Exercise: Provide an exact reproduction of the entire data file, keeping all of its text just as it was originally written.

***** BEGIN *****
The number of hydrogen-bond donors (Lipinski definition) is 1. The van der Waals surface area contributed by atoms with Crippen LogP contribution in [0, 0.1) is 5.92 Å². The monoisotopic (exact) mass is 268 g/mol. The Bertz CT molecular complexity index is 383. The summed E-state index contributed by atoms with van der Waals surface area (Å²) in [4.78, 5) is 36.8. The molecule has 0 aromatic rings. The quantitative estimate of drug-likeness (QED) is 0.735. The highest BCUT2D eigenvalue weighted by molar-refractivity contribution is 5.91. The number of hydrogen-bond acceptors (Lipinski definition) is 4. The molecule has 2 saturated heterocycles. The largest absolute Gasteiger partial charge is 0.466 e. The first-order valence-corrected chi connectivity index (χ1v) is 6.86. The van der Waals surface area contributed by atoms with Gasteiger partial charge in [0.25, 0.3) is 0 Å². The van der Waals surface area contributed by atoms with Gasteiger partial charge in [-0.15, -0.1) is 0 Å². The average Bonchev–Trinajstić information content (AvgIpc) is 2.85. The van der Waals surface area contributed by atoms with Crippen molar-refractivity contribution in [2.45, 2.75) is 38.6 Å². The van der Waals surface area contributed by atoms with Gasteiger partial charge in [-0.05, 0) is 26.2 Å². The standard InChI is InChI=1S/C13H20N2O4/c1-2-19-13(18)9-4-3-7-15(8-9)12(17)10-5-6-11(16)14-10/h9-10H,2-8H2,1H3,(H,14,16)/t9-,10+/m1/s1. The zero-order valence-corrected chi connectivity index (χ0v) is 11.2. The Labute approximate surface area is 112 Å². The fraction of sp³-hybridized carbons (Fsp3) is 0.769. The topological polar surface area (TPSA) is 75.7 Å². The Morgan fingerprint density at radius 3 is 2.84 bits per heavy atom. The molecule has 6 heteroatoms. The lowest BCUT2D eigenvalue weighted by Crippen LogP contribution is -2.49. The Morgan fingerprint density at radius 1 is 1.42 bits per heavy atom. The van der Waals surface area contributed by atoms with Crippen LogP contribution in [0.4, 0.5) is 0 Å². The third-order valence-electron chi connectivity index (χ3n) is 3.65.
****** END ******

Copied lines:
The number of hydrogen-bond donors (Lipinski definition) is 1. The van der Waals surface area contributed by atoms with Crippen LogP contribution in [0, 0.1) is 5.92 Å². The monoisotopic (exact) mass is 268 g/mol. The Bertz CT molecular complexity index is 383. The summed E-state index contributed by atoms with van der Waals surface area (Å²) in [4.78, 5) is 36.8. The molecule has 0 aromatic rings. The quantitative estimate of drug-likeness (QED) is 0.735. The highest BCUT2D eigenvalue weighted by molar-refractivity contribution is 5.91. The number of hydrogen-bond acceptors (Lipinski definition) is 4. The molecule has 2 saturated heterocycles. The largest absolute Gasteiger partial charge is 0.466 e. The first-order valence-corrected chi connectivity index (χ1v) is 6.86. The van der Waals surface area contributed by atoms with Gasteiger partial charge in [0.25, 0.3) is 0 Å². The van der Waals surface area contributed by atoms with Gasteiger partial charge in [-0.15, -0.1) is 0 Å². The average Bonchev–Trinajstić information content (AvgIpc) is 2.85. The van der Waals surface area contributed by atoms with Crippen molar-refractivity contribution in [2.45, 2.75) is 38.6 Å². The van der Waals surface area contributed by atoms with Gasteiger partial charge in [-0.05, 0) is 26.2 Å². The standard InChI is InChI=1S/C13H20N2O4/c1-2-19-13(18)9-4-3-7-15(8-9)12(17)10-5-6-11(16)14-10/h9-10H,2-8H2,1H3,(H,14,16)/t9-,10+/m1/s1. The zero-order valence-corrected chi connectivity index (χ0v) is 11.2. The Labute approximate surface area is 112 Å². The fraction of sp³-hybridized carbons (Fsp3) is 0.769. The topological polar surface area (TPSA) is 75.7 Å². The Morgan fingerprint density at radius 3 is 2.84 bits per heavy atom. The molecule has 6 heteroatoms. The lowest BCUT2D eigenvalue weighted by Crippen LogP contribution is -2.49. The Morgan fingerprint density at radius 1 is 1.42 bits per heavy atom. The van der Waals surface area contributed by atoms with Crippen LogP contribution in [0.4, 0.5) is 0 Å². The third-order valence-electron chi connectivity index (χ3n) is 3.65.